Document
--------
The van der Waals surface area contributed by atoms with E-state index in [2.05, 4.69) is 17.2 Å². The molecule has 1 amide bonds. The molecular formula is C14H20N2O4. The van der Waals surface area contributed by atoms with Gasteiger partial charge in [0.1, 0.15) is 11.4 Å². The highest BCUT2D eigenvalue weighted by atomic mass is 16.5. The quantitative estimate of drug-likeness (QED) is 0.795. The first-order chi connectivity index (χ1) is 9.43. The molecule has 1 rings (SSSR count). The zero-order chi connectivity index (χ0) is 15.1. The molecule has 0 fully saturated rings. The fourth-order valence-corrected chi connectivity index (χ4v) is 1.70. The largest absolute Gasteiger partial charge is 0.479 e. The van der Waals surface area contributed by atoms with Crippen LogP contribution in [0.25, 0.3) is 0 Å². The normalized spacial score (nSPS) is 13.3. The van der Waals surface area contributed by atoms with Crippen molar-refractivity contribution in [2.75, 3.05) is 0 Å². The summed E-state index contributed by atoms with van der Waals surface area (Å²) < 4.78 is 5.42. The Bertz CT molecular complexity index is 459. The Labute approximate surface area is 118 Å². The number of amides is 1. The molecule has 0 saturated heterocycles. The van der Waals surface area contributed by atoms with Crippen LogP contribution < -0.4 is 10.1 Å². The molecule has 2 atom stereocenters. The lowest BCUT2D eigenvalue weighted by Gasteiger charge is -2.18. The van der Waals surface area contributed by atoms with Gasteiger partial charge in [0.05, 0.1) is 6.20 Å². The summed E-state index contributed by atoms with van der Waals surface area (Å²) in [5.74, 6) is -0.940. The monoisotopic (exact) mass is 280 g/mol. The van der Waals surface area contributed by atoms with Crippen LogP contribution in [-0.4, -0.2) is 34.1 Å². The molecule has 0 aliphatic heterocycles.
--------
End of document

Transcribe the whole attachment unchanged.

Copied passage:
The van der Waals surface area contributed by atoms with E-state index in [2.05, 4.69) is 17.2 Å². The molecule has 1 amide bonds. The molecular formula is C14H20N2O4. The van der Waals surface area contributed by atoms with Gasteiger partial charge in [0.1, 0.15) is 11.4 Å². The highest BCUT2D eigenvalue weighted by atomic mass is 16.5. The quantitative estimate of drug-likeness (QED) is 0.795. The first-order chi connectivity index (χ1) is 9.43. The molecule has 1 rings (SSSR count). The zero-order chi connectivity index (χ0) is 15.1. The molecule has 0 fully saturated rings. The fourth-order valence-corrected chi connectivity index (χ4v) is 1.70. The largest absolute Gasteiger partial charge is 0.479 e. The van der Waals surface area contributed by atoms with Crippen LogP contribution in [0.25, 0.3) is 0 Å². The normalized spacial score (nSPS) is 13.3. The van der Waals surface area contributed by atoms with Crippen molar-refractivity contribution in [2.75, 3.05) is 0 Å². The summed E-state index contributed by atoms with van der Waals surface area (Å²) < 4.78 is 5.42. The Bertz CT molecular complexity index is 459. The Labute approximate surface area is 118 Å². The number of amides is 1. The molecule has 0 saturated heterocycles. The van der Waals surface area contributed by atoms with Crippen LogP contribution < -0.4 is 10.1 Å². The molecule has 2 atom stereocenters. The lowest BCUT2D eigenvalue weighted by Gasteiger charge is -2.18. The van der Waals surface area contributed by atoms with Gasteiger partial charge in [0.05, 0.1) is 6.20 Å². The summed E-state index contributed by atoms with van der Waals surface area (Å²) in [5.74, 6) is -0.940. The monoisotopic (exact) mass is 280 g/mol. The van der Waals surface area contributed by atoms with Crippen LogP contribution in [-0.4, -0.2) is 34.1 Å². The molecule has 0 aliphatic heterocycles.